Bulb planters

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Gardening can be a relaxing hobby, especially if you have the right tools for the job. A bulb planter is one such garden tool that is worth having if you’re planning on planting more than a handful of bulbs.

There are several popular types of bulb planters, including specialized bulb trowels, cylindrical or conical hole diggers, traditional bulb dibbers, and auger drill bit attachments for power tools. Some bulb planters have a long handle to allow for stand-up planting, while others are smaller handheld tools. Some bulb planting tools are sized for small bulbs like crocus, while others will handle larger flower bulbs like daffodils.

Read on to learn all about bulb planters!

Bulb planters
Different types of bulb planter tools

1. Bulb planting trowels

Bulb planting trowels are specialized handheld garden trowels designed to dig deep, narrow holes for planting bulbs. These trowels often have sharp or serrated edges down the side of the planter, as well as depth markings imprinted down the surface of the blade.

Here are some popular bulb-planting trowels to consider:

Bulb planting trowels are perfect for transplanting bulbs in the spring and fall, and can also be used to transplant seedlings in the springtime. Some options have metal handles (like the Well-Built trowel listed above), while others have wooden handles (like the Sneeboer and DeWit trowels above, which both have Ash handles). Stainless steel and boron steel are common in high-quality bulb trowel blades. The best bulb planters (and garden tools in general) come with a lifetime warranty or lifetime guarantee.

Well-built bulb planter trowel
Well-Built Bulb Planter Trowel
Bulb planter in the garden
Burpee steel bulb planter

2. Cylindrical & conical bulb planters

Many bulb planters have a cylindrical or conical shape to them so that the tool forms a deep, narrow hole. Some of these bulb planters are handheld tools with a horizontal handles. Long-handled versions allow for stand-up planting (and many have a foot placement spot for extra digging power).

The short-handled versions work surprisingly well and take up very little space, while the long-handled versions are better for accessibility (no working on your knees or bending) and for high-volume jobs. Most models are sized generously enough to remove a soil plug big enough for larger bulbs like tulips and daffodils.

Here are some handheld bulb planters:

Here are some long-handled bulb planters:

Even though a bulb planter like those listed above can seem like an overly specific tool (when compared to an all-purpose garden shovel or spade), they are very useful when you need them (and may just encourage you to plant more low-maintenance flowering bulbs in your garden). Stainless steel options (like the Josephy Bentley planter listed above) are long-lasting and not prone to rust like some other options.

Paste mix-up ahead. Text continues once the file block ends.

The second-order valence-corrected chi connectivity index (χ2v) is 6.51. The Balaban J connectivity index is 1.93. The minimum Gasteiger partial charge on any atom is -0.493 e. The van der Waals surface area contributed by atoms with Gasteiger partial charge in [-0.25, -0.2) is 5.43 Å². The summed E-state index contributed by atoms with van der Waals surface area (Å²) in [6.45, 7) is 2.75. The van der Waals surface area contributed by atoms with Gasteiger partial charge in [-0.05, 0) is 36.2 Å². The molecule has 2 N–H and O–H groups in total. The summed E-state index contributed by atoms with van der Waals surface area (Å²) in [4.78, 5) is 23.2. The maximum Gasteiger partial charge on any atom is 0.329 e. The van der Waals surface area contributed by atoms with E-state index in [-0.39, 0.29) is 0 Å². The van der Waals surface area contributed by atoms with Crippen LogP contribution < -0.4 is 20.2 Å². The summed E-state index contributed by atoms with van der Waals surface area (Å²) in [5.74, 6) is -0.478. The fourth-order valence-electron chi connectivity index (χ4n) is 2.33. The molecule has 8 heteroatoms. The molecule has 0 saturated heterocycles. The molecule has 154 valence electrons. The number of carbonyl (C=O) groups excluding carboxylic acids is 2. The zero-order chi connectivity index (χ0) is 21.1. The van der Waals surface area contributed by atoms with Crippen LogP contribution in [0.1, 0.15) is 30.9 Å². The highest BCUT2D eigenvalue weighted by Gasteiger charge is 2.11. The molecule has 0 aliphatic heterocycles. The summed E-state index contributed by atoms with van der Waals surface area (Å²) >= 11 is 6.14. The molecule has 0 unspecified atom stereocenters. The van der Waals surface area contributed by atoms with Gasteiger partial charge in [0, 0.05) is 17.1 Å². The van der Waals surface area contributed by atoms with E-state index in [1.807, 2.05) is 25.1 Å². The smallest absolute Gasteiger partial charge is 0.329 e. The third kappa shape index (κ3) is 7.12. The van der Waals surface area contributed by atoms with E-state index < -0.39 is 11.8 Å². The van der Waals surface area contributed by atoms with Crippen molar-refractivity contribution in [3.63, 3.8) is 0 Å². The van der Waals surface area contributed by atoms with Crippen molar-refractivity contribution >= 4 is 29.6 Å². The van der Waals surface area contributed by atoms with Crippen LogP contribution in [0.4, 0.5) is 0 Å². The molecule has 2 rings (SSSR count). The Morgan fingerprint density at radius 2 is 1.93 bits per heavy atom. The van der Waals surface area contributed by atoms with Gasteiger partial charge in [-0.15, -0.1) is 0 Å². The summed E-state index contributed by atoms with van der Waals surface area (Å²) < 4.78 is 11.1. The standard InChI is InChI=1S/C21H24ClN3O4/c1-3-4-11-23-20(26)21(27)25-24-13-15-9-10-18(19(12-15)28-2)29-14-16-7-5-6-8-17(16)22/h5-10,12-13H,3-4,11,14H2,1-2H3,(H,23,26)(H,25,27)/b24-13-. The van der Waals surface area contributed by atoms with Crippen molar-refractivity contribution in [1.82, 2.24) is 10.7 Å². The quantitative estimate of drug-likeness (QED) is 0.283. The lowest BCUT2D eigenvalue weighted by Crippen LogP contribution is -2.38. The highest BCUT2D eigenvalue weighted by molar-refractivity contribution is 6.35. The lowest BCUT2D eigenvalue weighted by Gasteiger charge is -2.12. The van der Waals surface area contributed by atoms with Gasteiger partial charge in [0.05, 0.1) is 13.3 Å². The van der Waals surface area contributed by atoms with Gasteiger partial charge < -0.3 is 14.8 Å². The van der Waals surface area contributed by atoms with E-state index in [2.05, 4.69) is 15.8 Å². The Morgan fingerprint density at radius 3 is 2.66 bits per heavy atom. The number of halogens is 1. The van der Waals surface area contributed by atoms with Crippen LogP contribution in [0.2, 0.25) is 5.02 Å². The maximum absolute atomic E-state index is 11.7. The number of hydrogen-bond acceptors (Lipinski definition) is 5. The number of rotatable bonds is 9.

3. Bulb dibbers

Bulb dibbers are old-fashioned bulb planters typically used for small bulbs like crocus, snowdrops, and muscari (grape hyacinth). Dibbers are pointed tools that typically have sharp metal tips. They work best in loose-tilled soil which is relatively easy to work.

Here are some traditional bulb dibbers:

Bulb dibbers can also be used to plant seeds and small seedlings, making them a versatile tool that does not take up too much space in the garden shed.

Planting flower bulbs with different bulb planters

4. Bulb auger drill bits for power drills

Auger drill bits are spiral soil digging attachments designed for use with power drills. These specialized drill bits are available in many different hole widths and bit lengths. They’re great for big bulb-planting jobs and for those with bad knees. Look at the different size diameter measurements available and choose the one that will dig a wide enough hole to accommodate the size of bulbs you’d like to plant.

Here are some popular auger drill bits for electric drills:

Bulb auger drill bits are a great choice to minimize digging work and take advantage of a cordless drill you may already have around your home. Look for a heavy-duty option like the Power Planter augers (listed above) for ease of use, minimal effort, and long-lasting durability. Augers with a long shaft can help minimize bending and twisting for easier use. Lastly, planting augers are also perfect for bedding plants and small seedlings (some are even sold as bedding plant auger + bulb auger combos).

Bulb planter from power planter
Bulb planters generated pin 19439
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Mary Jane Duford
Mary Jane Duford

Mary Jane Duford is a Master Gardener and founder of the gardening website Home for the Harvest. She has been featured by Better Homes & Gardens, Real Simple, Good Housekeeping, Mother Earth News, and the National Garden Bureau. Mary Jane lives with her family in the Okanagan Valley.